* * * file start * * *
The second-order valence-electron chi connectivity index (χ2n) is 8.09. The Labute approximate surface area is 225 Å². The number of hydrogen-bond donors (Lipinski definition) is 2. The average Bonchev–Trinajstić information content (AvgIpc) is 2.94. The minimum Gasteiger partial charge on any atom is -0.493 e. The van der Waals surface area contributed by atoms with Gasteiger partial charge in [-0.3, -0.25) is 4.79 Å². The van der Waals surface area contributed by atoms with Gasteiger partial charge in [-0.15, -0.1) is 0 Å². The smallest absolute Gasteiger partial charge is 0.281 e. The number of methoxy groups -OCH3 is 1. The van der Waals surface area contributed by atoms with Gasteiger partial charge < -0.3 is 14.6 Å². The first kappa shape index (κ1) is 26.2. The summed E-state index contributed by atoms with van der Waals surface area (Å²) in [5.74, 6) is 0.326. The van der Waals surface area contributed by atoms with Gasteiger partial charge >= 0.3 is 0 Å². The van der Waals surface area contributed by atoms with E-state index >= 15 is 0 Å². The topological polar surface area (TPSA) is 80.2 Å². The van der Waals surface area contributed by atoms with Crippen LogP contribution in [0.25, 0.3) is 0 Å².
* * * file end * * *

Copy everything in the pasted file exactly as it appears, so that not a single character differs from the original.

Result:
The second-order valence-electron chi connectivity index (χ2n) is 8.09. The Labute approximate surface area is 225 Å². The number of hydrogen-bond donors (Lipinski definition) is 2. The average Bonchev–Trinajstić information content (AvgIpc) is 2.94. The minimum Gasteiger partial charge on any atom is -0.493 e. The van der Waals surface area contributed by atoms with Gasteiger partial charge in [-0.3, -0.25) is 4.79 Å². The van der Waals surface area contributed by atoms with Gasteiger partial charge in [-0.15, -0.1) is 0 Å². The smallest absolute Gasteiger partial charge is 0.281 e. The number of methoxy groups -OCH3 is 1. The van der Waals surface area contributed by atoms with Gasteiger partial charge < -0.3 is 14.6 Å². The first kappa shape index (κ1) is 26.2. The summed E-state index contributed by atoms with van der Waals surface area (Å²) in [5.74, 6) is 0.326. The van der Waals surface area contributed by atoms with Gasteiger partial charge >= 0.3 is 0 Å². The van der Waals surface area contributed by atoms with E-state index >= 15 is 0 Å². The topological polar surface area (TPSA) is 80.2 Å². The van der Waals surface area contributed by atoms with Crippen LogP contribution in [0.25, 0.3) is 0 Å².